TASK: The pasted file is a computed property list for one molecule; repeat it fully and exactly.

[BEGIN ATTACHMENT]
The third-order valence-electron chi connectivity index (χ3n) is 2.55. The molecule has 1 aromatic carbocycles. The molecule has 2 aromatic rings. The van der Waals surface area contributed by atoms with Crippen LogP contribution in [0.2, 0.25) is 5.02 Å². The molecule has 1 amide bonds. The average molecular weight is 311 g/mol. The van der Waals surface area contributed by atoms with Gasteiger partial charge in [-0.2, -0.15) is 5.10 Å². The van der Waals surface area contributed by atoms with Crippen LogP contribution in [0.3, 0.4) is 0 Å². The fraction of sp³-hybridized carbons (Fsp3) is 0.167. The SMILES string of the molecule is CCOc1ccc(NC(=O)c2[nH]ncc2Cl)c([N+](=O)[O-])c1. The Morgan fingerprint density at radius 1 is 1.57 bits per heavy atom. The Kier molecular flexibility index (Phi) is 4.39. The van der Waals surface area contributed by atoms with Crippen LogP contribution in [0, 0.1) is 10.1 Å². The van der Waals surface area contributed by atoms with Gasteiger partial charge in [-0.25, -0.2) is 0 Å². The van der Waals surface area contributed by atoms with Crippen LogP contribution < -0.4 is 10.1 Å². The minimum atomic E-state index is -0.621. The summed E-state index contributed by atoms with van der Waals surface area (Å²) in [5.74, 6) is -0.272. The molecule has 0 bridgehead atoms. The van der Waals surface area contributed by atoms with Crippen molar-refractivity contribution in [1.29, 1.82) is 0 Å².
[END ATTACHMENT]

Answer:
The third-order valence-electron chi connectivity index (χ3n) is 2.55. The molecule has 1 aromatic carbocycles. The molecule has 2 aromatic rings. The van der Waals surface area contributed by atoms with Crippen LogP contribution in [0.2, 0.25) is 5.02 Å². The molecule has 1 amide bonds. The average molecular weight is 311 g/mol. The van der Waals surface area contributed by atoms with Gasteiger partial charge in [-0.2, -0.15) is 5.10 Å². The van der Waals surface area contributed by atoms with Crippen LogP contribution in [0.3, 0.4) is 0 Å². The fraction of sp³-hybridized carbons (Fsp3) is 0.167. The SMILES string of the molecule is CCOc1ccc(NC(=O)c2[nH]ncc2Cl)c([N+](=O)[O-])c1. The Morgan fingerprint density at radius 1 is 1.57 bits per heavy atom. The Kier molecular flexibility index (Phi) is 4.39. The van der Waals surface area contributed by atoms with Crippen LogP contribution in [0, 0.1) is 10.1 Å². The van der Waals surface area contributed by atoms with Gasteiger partial charge in [-0.25, -0.2) is 0 Å². The van der Waals surface area contributed by atoms with Crippen LogP contribution < -0.4 is 10.1 Å². The minimum atomic E-state index is -0.621. The summed E-state index contributed by atoms with van der Waals surface area (Å²) in [5.74, 6) is -0.272. The molecule has 0 bridgehead atoms. The van der Waals surface area contributed by atoms with Crippen molar-refractivity contribution in [1.29, 1.82) is 0 Å².